Though still undeniably cute and fun, the 2007 Volkswagen New Beetle isn't so new anymore. Other competing two-door hatchbacks and convertibles offer more features and more power, and are more fun to drive.
by eliteboi on Sep 4, 2013 Vehicle: 2007 Volkswagen New Beetle 2.5 2dr Hatchback (2.5L 5cyl 5M)
I previously owned a 2000 New Beetle 1.8T. That car was GREAT. It gave me very few problems, and it never left me stranded.
One of the worse mistakes I have made. I've had lots of stupid problems come up. I bought the car with 68k miles, and all service records. I had no warning and the water pump went out, at 68.5k. Replaced two wheel bearings, the tie rods, the door speaker. I could go on. I have had this car a little over a year. The best part was when the inner axle snapped getting off the highway. I think my car must be a lemon. It is getting harder and harder to justify keeping it.
My car looks great, but it doesn't perform half as well as my 2000 did, which had twice the miles.
by birulo on Oct 25, 2011 Vehicle: 2007 Volkswagen New Beetle 2.5 2dr Hatchback (2.5L 5cyl 6A)
Bought this car new from the dealer and it's given me a couple of problems but overall I don't regret the purchase. Its sole appearance makes me happy every time I look at it. I seriously love my car.
My only complain is that the parts, oil changes and even the coolant are very expensive. To be objective, I have to mention that entering its 4th year (2011), little things here and there started to break down, for example the interior roof liner is coming loose on the edges, antenna broke when covered the car with an ordinary car cover and one of the windshield washers seems to be clogged. My compressor died this year too ($2000)... and the battery and the headlights but that's to be expected
by carlo frazzano on Jul 7, 2010 Vehicle: 2007 Volkswagen New Beetle 2.5 PZEV 2dr Convertible (2.5L 5cyl 6A)
We bought the car new in 2007 and are generally satisfied. Mechanically the car has been good but build quality needs improvement except for the paint job which is the best I have ever seen. Problems we have had are: 1. Three headlight bulbs replaced. 2. Entire locking mechanism for power convertible top had to be replaced. 3. Coolant temperature switch replaced. 4. Four trunk pistons failed with the fifth now broken. 5. Seat belt retainer bezel broken off and replaced. Fuel mileage is average that is 25 around town - less if air running and about 30 mpg at 65 mph if air not running. Trunk space is inadequate and simple repair under the hood is difficult and expensive.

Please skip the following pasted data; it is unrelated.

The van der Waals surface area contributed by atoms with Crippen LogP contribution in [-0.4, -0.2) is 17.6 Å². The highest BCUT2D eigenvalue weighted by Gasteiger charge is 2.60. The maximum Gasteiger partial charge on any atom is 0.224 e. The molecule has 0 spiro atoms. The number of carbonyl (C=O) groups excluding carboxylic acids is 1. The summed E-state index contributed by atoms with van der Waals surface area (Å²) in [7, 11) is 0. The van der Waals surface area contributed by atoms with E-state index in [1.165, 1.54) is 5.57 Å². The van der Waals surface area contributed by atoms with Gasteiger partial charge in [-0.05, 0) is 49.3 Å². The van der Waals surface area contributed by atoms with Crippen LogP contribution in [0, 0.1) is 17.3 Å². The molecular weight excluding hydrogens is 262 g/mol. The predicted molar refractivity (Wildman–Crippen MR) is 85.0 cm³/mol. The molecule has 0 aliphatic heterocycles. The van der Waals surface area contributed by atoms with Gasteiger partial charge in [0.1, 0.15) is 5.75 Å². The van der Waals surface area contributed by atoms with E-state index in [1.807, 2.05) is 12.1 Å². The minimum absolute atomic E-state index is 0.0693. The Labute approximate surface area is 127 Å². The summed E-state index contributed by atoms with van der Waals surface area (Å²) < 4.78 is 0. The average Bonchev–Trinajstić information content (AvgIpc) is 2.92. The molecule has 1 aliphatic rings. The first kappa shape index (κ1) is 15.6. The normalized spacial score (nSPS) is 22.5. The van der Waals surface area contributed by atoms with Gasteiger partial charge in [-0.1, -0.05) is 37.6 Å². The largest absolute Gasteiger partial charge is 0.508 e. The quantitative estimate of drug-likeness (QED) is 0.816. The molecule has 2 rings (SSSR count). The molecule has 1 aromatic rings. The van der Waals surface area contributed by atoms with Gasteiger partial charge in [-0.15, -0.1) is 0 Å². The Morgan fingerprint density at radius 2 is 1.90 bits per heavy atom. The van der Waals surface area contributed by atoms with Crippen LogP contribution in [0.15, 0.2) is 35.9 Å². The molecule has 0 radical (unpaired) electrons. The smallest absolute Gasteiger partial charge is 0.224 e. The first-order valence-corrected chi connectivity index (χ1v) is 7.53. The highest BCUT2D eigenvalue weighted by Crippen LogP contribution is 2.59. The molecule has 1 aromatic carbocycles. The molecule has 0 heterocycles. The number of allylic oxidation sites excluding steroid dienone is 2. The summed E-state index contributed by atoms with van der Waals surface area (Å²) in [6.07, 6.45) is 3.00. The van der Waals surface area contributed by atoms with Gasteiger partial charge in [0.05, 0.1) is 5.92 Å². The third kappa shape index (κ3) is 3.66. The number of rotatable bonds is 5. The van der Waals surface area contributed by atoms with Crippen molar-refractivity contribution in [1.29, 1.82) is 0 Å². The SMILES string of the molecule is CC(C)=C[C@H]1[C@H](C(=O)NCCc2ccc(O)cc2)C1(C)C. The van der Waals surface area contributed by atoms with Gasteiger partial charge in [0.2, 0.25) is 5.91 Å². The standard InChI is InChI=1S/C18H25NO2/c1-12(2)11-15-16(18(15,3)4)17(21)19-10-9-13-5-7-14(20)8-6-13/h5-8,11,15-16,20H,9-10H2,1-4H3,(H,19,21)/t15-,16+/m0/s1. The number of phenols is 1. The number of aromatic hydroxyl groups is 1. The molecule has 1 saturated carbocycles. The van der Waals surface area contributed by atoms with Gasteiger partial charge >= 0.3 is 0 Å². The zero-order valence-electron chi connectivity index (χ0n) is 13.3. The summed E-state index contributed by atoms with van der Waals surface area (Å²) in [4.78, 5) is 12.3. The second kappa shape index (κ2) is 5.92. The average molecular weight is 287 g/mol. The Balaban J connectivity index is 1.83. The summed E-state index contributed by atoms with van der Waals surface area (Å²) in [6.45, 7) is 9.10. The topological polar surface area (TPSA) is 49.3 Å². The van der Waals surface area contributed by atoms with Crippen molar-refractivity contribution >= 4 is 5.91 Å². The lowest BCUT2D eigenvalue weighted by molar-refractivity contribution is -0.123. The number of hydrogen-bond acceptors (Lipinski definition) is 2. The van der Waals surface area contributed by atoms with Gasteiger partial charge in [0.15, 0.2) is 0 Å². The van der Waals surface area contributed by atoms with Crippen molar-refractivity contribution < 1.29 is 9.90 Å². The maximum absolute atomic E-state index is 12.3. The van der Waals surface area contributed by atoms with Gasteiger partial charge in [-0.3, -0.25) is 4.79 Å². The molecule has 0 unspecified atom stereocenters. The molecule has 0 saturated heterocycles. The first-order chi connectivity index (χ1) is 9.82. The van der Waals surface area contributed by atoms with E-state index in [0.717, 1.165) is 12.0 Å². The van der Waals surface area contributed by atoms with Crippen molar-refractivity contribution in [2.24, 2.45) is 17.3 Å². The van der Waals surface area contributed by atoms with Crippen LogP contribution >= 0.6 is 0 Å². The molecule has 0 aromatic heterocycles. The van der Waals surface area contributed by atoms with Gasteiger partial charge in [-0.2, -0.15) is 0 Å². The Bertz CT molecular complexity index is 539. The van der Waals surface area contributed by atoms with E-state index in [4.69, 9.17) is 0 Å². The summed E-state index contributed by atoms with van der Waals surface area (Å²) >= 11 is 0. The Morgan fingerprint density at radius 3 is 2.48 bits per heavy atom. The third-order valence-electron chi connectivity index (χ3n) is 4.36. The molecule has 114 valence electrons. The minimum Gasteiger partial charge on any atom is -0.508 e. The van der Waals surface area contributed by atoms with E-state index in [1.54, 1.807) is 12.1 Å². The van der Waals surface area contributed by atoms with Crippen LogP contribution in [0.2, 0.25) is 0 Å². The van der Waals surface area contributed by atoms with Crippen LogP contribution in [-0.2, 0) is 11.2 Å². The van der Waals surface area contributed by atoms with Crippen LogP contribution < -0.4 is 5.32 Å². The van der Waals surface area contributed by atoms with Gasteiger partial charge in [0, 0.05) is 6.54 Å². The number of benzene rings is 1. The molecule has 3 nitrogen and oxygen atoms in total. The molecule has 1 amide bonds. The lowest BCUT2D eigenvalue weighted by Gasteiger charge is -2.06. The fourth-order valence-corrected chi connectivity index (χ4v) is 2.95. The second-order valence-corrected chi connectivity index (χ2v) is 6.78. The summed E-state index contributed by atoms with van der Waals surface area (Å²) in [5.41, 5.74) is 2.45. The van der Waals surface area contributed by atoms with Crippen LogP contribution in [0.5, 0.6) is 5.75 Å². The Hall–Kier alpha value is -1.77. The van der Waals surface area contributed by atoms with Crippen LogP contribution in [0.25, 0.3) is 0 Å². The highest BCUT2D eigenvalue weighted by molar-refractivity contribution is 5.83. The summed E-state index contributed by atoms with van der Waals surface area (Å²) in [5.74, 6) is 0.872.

by Grrrr on Apr 26, 2010 Vehicle: 2007 Volkswagen New Beetle 2.5 2dr Hatchback (2.5L 5cyl 6A)
I love my car, especially since its paid off. But in september an ignition coil went out., Then in march 2 more went within 2 weeks of each other. Now less than 4 weeks later another one has just gone out. The only thing saving me from driving this car off a cliff, besides the repairs being covered under warranty, is the fact there is only 1 ignition coil left to go out. And VW wont replace it until it fails. I just hope it doesnt happen late at nite or when im on my way to an interview. I just dont need this aggrevation, but since I dont have a job I cant go trade this in. Hopefully the 5th coil will go out soon and I can stop worrying...
by Curie on Jan 15, 2010 Vehicle: 2007 Volkswagen New Beetle 2.5 2dr Hatchback (2.5L 5cyl 6A)
Having driven a classic Beetle as a teenager, this car was a major disappointment. Three months after buying the car, the fuel pump relay died leaving me stranded at 10:00 pm. Three years after buying the car, I traded it in for a 2010 Honda Fit. The lights and radio wouldn't work when it was cold. The heater wouldn't work when the car was idling. The driver's headlight had to be replaced due to "faulty wiring". Upon acceleration or deceleration, the car would often hesitate. After a snow storm, snow would often get trapped in the wheel well causing the car to shake at speeds above 40 mph. Living in Nebraska, it's important to have a reliable car.